Sever's Disease, otherwise known as calcaneal apophysitis is an inflammation of the growth plate in the heel of growing children, typically adolescents. The condition presents as pain in the heel and
is caused by repetitive stress to the heel and is thus particularly common in active children. It usually resolves once the bone has completed growth or activity is lessened.
Overuse and stress on the heel bone through participation in sports is a major cause of calcaneal apophysitis. The heel?s growth plate is sensitive to repeated running and pounding on hard surfaces,
resulting in muscle strain and inflamed tissue. For this reason, children and adolescents involved in soccer, track, or basketball are especially vulnerable. Other potential causes of calcaneal
apophysitis include obesity, a tight Achilles tendon, and biomechanical problems such as flatfoot or a high-arched foot.
Athletes with Sever?s disease are typically aged 9 to 13 years and participate in running or jumping sports such as soccer, football, basketball, baseball, and gymnastics. The typical complaint is
heel pain that develops slowly and occurs with activity. The pain is usually described like a bruise. There is rarely swelling or visible bruising. The pain is usually worse with running in cleats or
shoes that have limited heel lift, cushion, and arch support. The pain usually goes away with rest and rarely occurs with low-impact sports such as bicycling, skating, or swimming.
Sever condition is diagnosed by detecting the characteristic symptoms and signs above in the older children, particularly boys between 8 and 15 years of age. Sometimes X-ray testing can be helpful as
it can occasionally demonstrate irregularity of the calcaneus bone at the point where the Achilles tendon attaches.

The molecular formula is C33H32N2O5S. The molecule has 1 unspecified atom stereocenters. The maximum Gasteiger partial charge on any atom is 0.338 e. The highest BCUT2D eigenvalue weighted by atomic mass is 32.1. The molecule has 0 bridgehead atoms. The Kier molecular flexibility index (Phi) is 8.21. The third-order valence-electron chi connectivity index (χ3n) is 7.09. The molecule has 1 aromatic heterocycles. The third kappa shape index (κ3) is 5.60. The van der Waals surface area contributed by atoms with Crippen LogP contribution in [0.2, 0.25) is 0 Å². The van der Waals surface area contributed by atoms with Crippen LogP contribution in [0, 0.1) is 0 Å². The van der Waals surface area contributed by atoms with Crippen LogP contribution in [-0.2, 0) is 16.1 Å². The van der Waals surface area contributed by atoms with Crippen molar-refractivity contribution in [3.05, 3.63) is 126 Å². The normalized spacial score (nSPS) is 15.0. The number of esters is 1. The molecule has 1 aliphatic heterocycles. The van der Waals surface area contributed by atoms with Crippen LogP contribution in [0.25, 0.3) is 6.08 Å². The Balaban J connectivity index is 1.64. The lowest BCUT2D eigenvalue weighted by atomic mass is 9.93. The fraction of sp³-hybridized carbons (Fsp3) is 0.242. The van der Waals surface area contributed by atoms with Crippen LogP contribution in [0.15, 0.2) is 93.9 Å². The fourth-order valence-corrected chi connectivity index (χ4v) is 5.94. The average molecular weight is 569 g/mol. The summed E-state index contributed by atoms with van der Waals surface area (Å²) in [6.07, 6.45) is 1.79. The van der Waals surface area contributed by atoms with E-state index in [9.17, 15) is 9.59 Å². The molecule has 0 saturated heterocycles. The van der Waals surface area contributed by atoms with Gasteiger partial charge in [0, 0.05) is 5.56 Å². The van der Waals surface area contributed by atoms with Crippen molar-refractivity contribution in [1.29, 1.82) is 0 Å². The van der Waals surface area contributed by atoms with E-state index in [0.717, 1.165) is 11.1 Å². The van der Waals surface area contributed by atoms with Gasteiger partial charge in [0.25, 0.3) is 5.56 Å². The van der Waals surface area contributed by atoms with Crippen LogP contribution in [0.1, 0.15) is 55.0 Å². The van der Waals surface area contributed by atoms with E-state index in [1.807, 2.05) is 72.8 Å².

Non Surgical Treatment
The treatment of Sever's disease depends upon the severity of symptoms experienced by the patient. Care is initiated with a simple program of stretching and heel elevation to weaken the force applied
to the calcaneus by the Achilles tendon. If stretches and heel elevation are unsuccessful in controlling the symptoms of Sever's disease, children should be removed from sports and placed on
restricted activities. Mild Symptoms. Wear a 3/8 heel lift at all times (not just during physical activity). It is important to use a firm lift and not a soft heel pad. Calf stretches 6/day for 60
seconds each. Calf stretches are best accomplished by standing with the toes on the edge of a stretching block. Moderate Symptoms. Follow the directions for minor symptoms and decrease activity
including elimination of any athletic activity. In addition to stretching by day, a night stretching splint can be worn while sleeping. Severe Symptoms. Follow the directions for mild and moderate
symptoms. Children should be removed from sports activities such as football, basketball, soccer or gym class. A below knee walking cast with a heel lift or in severe cases, non-weight bearing
fiberglass cast, may be indicated for 4-6 weeks. The cast should be applied in a mildly plantar flexed position. Cam Walkers should not be used for Sever's Disease unless they have a built in heel
Properly stretching to maintain flexibility is effective for preventing Sever's disease. Stretches should target the calves, heel cords, and hamstrings. Your child should do the appropriate stretches
two or three times a day, holding the stretch for about 20 seconds each time. Ask your child's doctor for specific exercise instructions. Generally, doctors advise stretching both legs, even if the
pain is confined to one heel. It's also helpful to strengthen the shin muscles by having your youngster pull his toes in with a rubber exercise band or a piece of tubing and then stretch them
forward. Assist your child in doing 15 repetitions of this exercise, three times a day. Having your child wear shoes with good shock absorbers and avoid running on hard surfaces as much as possible
should also help prevent the condition.